Meeting in St. Louis : American encounters with nascent European modernisms at the 1904 Louisiana Purchase Exposition
McClain, Aurora Wilson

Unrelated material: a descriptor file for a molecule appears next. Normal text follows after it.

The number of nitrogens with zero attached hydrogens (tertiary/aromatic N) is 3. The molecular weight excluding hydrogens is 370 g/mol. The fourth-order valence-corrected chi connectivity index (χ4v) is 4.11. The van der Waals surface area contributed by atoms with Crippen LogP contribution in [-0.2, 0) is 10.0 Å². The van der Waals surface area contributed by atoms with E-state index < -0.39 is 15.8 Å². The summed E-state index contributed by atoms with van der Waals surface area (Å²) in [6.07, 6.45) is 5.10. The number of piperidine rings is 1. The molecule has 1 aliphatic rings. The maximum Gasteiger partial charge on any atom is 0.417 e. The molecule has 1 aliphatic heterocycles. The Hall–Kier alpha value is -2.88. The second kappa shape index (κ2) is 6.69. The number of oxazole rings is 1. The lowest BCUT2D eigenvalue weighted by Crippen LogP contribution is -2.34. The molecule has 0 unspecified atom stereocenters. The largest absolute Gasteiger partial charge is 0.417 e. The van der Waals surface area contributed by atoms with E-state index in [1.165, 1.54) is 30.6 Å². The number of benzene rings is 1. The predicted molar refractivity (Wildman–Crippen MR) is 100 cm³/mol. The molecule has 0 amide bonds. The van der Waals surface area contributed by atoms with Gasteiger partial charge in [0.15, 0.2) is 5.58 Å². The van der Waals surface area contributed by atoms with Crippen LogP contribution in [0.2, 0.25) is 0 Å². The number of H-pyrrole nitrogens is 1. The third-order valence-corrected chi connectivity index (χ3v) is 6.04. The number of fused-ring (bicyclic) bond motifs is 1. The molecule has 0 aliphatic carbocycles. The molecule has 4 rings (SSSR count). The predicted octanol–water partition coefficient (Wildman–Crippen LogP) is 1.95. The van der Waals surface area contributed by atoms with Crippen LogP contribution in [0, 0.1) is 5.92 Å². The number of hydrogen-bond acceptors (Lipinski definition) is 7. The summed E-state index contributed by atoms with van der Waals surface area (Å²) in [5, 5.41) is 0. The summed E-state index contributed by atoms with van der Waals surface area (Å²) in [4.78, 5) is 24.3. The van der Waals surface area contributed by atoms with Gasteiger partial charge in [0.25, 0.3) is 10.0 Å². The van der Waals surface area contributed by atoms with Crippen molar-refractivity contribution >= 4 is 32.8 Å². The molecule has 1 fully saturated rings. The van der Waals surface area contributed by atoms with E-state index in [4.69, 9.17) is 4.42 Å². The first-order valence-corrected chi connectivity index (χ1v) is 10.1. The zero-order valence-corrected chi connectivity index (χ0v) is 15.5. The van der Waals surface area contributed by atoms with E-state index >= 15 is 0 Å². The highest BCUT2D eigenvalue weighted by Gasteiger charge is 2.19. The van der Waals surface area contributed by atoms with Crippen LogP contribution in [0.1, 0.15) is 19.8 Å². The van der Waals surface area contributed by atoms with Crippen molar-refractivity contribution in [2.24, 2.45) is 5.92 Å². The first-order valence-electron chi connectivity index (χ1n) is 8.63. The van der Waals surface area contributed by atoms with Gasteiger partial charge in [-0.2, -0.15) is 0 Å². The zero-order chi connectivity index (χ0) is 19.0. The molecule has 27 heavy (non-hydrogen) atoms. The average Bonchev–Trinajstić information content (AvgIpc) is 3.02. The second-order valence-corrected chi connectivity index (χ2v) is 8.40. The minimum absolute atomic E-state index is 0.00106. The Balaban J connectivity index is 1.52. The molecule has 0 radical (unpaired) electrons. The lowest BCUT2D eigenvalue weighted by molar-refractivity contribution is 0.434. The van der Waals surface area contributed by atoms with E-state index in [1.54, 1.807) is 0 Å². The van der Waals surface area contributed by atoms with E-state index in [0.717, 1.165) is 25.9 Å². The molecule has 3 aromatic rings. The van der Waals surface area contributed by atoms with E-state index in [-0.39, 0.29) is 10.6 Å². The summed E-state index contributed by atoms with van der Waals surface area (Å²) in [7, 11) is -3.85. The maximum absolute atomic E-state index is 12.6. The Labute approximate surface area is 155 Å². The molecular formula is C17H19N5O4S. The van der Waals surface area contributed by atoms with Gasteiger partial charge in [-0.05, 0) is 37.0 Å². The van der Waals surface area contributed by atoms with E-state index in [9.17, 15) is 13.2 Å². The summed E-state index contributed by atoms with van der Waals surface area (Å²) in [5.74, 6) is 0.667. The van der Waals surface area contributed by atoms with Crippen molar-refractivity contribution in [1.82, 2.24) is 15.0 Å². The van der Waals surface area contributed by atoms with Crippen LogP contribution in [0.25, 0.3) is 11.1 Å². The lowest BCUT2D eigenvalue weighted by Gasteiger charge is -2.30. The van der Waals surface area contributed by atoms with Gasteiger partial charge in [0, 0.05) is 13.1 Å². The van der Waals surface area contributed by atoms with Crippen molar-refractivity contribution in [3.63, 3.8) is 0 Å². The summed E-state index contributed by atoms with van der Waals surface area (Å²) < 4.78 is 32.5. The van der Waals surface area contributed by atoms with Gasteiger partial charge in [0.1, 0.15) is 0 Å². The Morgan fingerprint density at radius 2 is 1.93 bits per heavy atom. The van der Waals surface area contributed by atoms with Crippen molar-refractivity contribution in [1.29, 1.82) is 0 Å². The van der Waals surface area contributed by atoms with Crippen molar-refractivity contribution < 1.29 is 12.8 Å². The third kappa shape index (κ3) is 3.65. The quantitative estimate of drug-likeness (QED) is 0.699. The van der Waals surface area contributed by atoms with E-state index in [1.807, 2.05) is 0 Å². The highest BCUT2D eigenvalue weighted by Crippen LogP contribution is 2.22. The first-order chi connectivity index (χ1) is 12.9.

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The German exhibit of interiors in the Palace of Varied Industries and the Austrian Pavilion at the 1904 Louisiana Purchase Exposition in St. Louis included striking examples of Jugendstil and Secessionstil design. These modernist interiors were shocking in contrast to the historicist aesthetic that pervaded the rest of the exposition. In many cases, the exposition exposed American designers and consumers to examples of European modernism for the first time, although in other cases it allowed them to personally experience design trends that they had been following in publications. The exhibits met with mixed reviews in America, with the popular press expressing either skepticism about the "new art" that they presented, or cautious admiration of their integrated design. In the design world, the handcrafted interiors of the German Pavilion met with approval from the Arts and Crafts community, which was already well established in the United States. By contrast, discussions of the Austrian Pavilion, which primarily displayed simplified, geometrical designs from the members of the Secession and their students, varied widely, ranging from commentary on the novelty of the designs to discussions about what Americans could learn from the Austrian system of design education. These differing approaches toward discussing the designs displayed in the German and Austrian exhibits in 1904 reveal a variety of emerging attitudes toward modernism in American design. Both their contents and their reception make the German and Austrian exhibits at the St. Louis World's Fair important to the history of European and American modernism. For historians of European modernism, the designs provide a panoramic view of the various approaches that important German and Austrian modernists were exploring at a time when their search for an appropriate style included the broadest range of options. For historians of American modernism, the response to the exhibits offers insight into the values of American designers and consumers at the beginning of the twentieth century, as well as clues about why modernist efforts in the United States declined sharply in the decade prior to World War I.